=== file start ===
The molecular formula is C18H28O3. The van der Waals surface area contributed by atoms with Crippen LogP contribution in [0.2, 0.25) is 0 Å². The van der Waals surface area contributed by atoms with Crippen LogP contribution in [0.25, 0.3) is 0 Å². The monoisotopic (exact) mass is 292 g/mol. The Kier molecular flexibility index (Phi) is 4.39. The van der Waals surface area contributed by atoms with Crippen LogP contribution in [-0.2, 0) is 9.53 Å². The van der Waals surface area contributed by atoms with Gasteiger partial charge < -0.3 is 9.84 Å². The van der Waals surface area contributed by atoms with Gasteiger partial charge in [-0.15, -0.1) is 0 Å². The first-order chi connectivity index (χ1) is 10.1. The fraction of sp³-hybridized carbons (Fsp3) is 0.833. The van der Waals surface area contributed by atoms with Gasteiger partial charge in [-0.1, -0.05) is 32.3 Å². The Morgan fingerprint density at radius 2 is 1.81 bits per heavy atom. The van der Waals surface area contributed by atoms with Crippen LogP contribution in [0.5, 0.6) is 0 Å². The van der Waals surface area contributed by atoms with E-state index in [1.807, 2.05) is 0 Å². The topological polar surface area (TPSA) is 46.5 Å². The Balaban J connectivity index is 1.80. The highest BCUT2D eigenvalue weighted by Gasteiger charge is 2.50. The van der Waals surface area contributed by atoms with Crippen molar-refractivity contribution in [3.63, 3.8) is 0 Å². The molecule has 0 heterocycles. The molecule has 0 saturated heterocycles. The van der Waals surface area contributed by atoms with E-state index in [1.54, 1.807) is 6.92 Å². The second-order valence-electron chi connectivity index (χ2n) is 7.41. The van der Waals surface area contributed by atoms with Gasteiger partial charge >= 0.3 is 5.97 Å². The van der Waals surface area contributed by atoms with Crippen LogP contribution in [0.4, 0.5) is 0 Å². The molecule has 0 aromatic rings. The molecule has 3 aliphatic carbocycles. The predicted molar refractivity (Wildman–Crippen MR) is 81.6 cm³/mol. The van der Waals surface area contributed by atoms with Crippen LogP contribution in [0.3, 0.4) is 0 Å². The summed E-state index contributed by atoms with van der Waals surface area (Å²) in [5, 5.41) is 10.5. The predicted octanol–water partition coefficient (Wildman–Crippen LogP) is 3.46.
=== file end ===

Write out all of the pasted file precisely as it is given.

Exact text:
The molecular formula is C18H28O3. The van der Waals surface area contributed by atoms with Crippen LogP contribution in [0.2, 0.25) is 0 Å². The van der Waals surface area contributed by atoms with Crippen LogP contribution in [0.25, 0.3) is 0 Å². The monoisotopic (exact) mass is 292 g/mol. The Kier molecular flexibility index (Phi) is 4.39. The van der Waals surface area contributed by atoms with Crippen LogP contribution in [-0.2, 0) is 9.53 Å². The van der Waals surface area contributed by atoms with Gasteiger partial charge < -0.3 is 9.84 Å². The van der Waals surface area contributed by atoms with Gasteiger partial charge in [-0.15, -0.1) is 0 Å². The first-order chi connectivity index (χ1) is 10.1. The fraction of sp³-hybridized carbons (Fsp3) is 0.833. The van der Waals surface area contributed by atoms with Gasteiger partial charge in [-0.1, -0.05) is 32.3 Å². The Morgan fingerprint density at radius 2 is 1.81 bits per heavy atom. The van der Waals surface area contributed by atoms with Crippen LogP contribution in [0.5, 0.6) is 0 Å². The van der Waals surface area contributed by atoms with E-state index in [1.807, 2.05) is 0 Å². The topological polar surface area (TPSA) is 46.5 Å². The Balaban J connectivity index is 1.80. The highest BCUT2D eigenvalue weighted by Gasteiger charge is 2.50. The van der Waals surface area contributed by atoms with Crippen molar-refractivity contribution in [3.63, 3.8) is 0 Å². The molecule has 0 heterocycles. The molecule has 0 saturated heterocycles. The van der Waals surface area contributed by atoms with E-state index in [1.54, 1.807) is 6.92 Å². The second-order valence-electron chi connectivity index (χ2n) is 7.41. The van der Waals surface area contributed by atoms with Gasteiger partial charge >= 0.3 is 5.97 Å². The van der Waals surface area contributed by atoms with Crippen LogP contribution in [0.4, 0.5) is 0 Å². The molecule has 0 aromatic rings. The molecule has 3 aliphatic carbocycles. The predicted molar refractivity (Wildman–Crippen MR) is 81.6 cm³/mol. The van der Waals surface area contributed by atoms with Crippen LogP contribution in [0.3, 0.4) is 0 Å². The summed E-state index contributed by atoms with van der Waals surface area (Å²) in [5, 5.41) is 10.5. The predicted octanol–water partition coefficient (Wildman–Crippen LogP) is 3.46.